The Newborn and Infant Chronic Lung Disease Program at The Children’s Hospital of Philadelphia (CHOP) is one of the largest programs of its kind in the world. Since its inception 3 years ago, the program has followed 165 patients with severe chronic lung disease (CLD), with a steady increase in referrals year over year.
This large patient volume has driven the team to develop a comprehensive and individualized approach to these fragile infants. For example, while the common practice in neonatology is to try to wean ventilation and extubate as soon as possible, experience has taught the team that for many older patients with established lung disease, especially those with evolving pulmonary hypertension, that approach may not be appropriate and sometimes can even be detrimental.
“Infants with established chronic lung disease are very different from fresh premature newborns with respiratory distress syndrome,” says Medical Director Huayan Zhang, MD. “Simply weaning their respiratory support may not be the right treatment for these patients. This is a chronic and complicated disease that needs an individualized approach and comprehensive long-term management.”
Patients are evaluated to determine the extent of CLD, the presence and degree of pulmonary hypertension, and the degree to which other factors, such as airway malacia or reflux and aspiration, contribute to the lung disease. Evaluation may include ultra-low dose CT angiogram interpreted by a team of expert radiologists, pulmonary function testing, echocardiogram, developmental assessment, nutritional/ bone health testing, speech/physical/ occupational therapy tests, bronchoscopy and airway assessment, testing for gastroesophogeal reflux (GER) and aspiration, ventilation/perfusion scan, and cardiac catheterization. For babies who are atypical, a lung biopsy is performed to determine the severity of CLD or an alternative disease process.
As a multisystem disease, CLD requires a multidisciplinary approach to care. The NeoCLD Program’s team consists of 7 attending neonatologists— including Zhang and Program Director Haresh Kirpalani, MD — specialized nursing teams, respiratory therapists, neonatal clinical pharmacists, neonatal nutritionists, physical, occupational, and speech therapists, case managers, and a psychosocial support team made up of social workers, psychologists, and child life specialists. This core team collaborates with specialties throughout CHOP — including Cardiology, Otolaryngology, Endocrinology, the Neonatal Airway Program, and the Center for Bone Health.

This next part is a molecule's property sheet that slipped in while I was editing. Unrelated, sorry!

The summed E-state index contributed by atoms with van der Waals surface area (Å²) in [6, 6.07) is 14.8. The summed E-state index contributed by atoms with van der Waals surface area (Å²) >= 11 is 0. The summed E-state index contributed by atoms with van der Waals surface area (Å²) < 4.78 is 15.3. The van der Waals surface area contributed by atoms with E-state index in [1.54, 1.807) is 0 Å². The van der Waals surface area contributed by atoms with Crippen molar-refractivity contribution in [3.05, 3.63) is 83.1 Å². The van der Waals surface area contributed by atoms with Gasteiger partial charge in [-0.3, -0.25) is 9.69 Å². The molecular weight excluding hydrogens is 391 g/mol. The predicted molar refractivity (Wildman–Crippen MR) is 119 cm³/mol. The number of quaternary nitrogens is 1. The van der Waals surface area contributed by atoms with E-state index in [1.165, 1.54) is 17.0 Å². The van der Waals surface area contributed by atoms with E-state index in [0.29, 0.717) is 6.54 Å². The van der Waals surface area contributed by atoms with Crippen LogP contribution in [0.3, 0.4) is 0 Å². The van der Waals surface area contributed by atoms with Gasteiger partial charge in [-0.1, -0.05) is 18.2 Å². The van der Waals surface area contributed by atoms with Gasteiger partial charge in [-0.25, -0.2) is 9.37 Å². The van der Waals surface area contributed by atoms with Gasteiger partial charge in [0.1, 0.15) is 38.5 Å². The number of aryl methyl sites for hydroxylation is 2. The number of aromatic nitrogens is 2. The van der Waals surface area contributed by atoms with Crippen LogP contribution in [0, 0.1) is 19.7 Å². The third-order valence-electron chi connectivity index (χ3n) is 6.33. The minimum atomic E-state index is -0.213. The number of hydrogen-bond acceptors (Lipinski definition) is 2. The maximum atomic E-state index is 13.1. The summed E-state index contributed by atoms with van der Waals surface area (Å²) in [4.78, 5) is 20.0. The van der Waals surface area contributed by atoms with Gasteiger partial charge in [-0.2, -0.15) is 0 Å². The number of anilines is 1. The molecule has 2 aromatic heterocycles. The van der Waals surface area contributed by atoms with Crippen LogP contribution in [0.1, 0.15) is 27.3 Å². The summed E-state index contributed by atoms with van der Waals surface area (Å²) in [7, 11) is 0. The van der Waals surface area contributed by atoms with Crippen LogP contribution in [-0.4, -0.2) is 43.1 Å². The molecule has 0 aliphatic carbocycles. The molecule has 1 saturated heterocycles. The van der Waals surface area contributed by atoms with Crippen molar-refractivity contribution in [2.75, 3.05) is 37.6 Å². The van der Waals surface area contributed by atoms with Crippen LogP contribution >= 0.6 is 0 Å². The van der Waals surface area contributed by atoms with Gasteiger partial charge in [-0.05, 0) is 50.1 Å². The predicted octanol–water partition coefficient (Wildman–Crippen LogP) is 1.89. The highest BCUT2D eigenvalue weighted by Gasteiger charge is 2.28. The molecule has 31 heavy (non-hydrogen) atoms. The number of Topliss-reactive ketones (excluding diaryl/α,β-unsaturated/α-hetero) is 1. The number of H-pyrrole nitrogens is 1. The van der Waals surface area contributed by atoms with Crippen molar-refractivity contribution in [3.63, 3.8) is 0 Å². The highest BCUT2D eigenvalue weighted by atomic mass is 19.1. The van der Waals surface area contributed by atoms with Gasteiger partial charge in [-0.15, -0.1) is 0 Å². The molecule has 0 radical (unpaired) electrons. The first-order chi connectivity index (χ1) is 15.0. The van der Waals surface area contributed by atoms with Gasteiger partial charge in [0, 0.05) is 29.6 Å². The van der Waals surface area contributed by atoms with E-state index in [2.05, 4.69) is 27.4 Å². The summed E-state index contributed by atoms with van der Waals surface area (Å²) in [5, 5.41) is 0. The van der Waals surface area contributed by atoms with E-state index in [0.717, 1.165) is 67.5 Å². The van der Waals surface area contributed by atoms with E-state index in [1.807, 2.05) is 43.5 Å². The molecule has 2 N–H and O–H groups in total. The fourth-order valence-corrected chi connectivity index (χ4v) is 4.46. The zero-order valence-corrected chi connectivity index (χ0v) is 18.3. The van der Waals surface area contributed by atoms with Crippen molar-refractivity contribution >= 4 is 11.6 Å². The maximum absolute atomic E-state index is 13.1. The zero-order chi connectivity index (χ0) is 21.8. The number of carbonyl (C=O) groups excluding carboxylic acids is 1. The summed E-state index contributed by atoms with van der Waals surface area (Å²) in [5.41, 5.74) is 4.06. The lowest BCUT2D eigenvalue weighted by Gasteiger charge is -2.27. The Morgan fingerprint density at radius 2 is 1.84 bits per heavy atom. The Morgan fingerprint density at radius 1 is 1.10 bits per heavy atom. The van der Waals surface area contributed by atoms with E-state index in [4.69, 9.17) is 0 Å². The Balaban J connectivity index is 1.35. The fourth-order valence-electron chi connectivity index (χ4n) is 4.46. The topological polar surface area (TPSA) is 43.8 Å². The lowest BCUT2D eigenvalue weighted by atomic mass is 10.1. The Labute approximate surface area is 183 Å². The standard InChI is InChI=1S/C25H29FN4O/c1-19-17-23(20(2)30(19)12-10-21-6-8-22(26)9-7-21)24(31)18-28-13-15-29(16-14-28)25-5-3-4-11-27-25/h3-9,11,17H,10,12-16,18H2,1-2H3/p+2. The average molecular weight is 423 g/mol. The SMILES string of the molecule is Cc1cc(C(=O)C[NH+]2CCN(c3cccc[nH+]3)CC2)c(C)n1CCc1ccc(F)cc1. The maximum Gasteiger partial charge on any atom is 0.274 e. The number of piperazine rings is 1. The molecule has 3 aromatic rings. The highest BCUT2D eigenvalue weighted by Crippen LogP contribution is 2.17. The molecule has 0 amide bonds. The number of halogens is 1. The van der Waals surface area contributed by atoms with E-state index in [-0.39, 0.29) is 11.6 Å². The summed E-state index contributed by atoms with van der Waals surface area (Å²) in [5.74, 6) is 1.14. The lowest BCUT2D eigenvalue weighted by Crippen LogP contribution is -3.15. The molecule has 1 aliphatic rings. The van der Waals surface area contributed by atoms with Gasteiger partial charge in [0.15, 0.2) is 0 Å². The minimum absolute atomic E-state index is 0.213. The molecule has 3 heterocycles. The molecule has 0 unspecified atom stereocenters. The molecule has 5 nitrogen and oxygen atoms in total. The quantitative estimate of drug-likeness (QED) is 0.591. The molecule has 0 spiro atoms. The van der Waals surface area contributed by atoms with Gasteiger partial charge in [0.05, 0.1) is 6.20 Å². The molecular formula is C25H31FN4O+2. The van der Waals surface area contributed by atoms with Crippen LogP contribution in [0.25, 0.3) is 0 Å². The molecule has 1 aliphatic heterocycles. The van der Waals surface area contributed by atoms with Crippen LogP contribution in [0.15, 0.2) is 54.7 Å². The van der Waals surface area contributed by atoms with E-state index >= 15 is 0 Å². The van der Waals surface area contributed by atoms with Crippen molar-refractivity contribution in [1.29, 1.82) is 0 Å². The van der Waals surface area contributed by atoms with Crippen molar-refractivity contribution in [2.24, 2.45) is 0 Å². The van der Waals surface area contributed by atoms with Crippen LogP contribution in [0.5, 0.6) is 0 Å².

A CLD nursing committee developed frequent unit-wide educational activities to train nurses in providing appropriate care to patients with the condition. These highly trained nurses provide important clinical observations that aid in management and deliver developmentally appropriate care to patients.
After thorough evaluation, each team member contributes their expertise and input to create an individualized treatment plan. For many patients, an important component of therapy is time. Providing adequate yet gentle ventilatory support, controlling pulmonary hypertension, preventing the deleterious effects of gastroesophageal reflux and aspiration on the developing lungs and airways, and providing optimum nutrition allows for growth and healing of the immature and damaged lungs.
Weekly walk rounds and monthly discussion meetings allow the team to review progress, discuss medical, social, nutritional, and developmental issues, identify problems, and make plans for further management. These plans are then communicated directly to the bedside nurse and entire medical team.
Each patient has a primary CLD attending, who follows the child closely and communicates with the parents frequently throughout the hospitalization. Currently the team is developing a visual decision aid that will serve as a helpful, multidimensional tool in counseling parents so they can make the most informed decisions about their child’s care.
Long-term care is coordinated with CHOP’s Neonatal Follow-up Program, Division of Pulmonary Medicine, Pulmonary Hypertension Program, and, in the case of infants with tracheostomies, the Technology Dependence Center to monitor disease progression, growth, and development throughout childhood. And when treatment in the intensive care setting is no longer needed, the team facilitates seamless transition to home, the referring hospital, or a chronic care facility.
The NeoCLD Program is at the forefront of evidence-based and collaborative research. The program is 1 of the founders of a new national collaborative group consisting of 8 specialized CLD units throughout the country. The group’s first work meeting was hosted at CHOP in May 2013. The NeoCLD Program team has been instrumental in setting up a unified REDCap database and participated in the collaborative group’s first “snapshot” survey to quantify the disease burden and management needs of babies in the 8 units.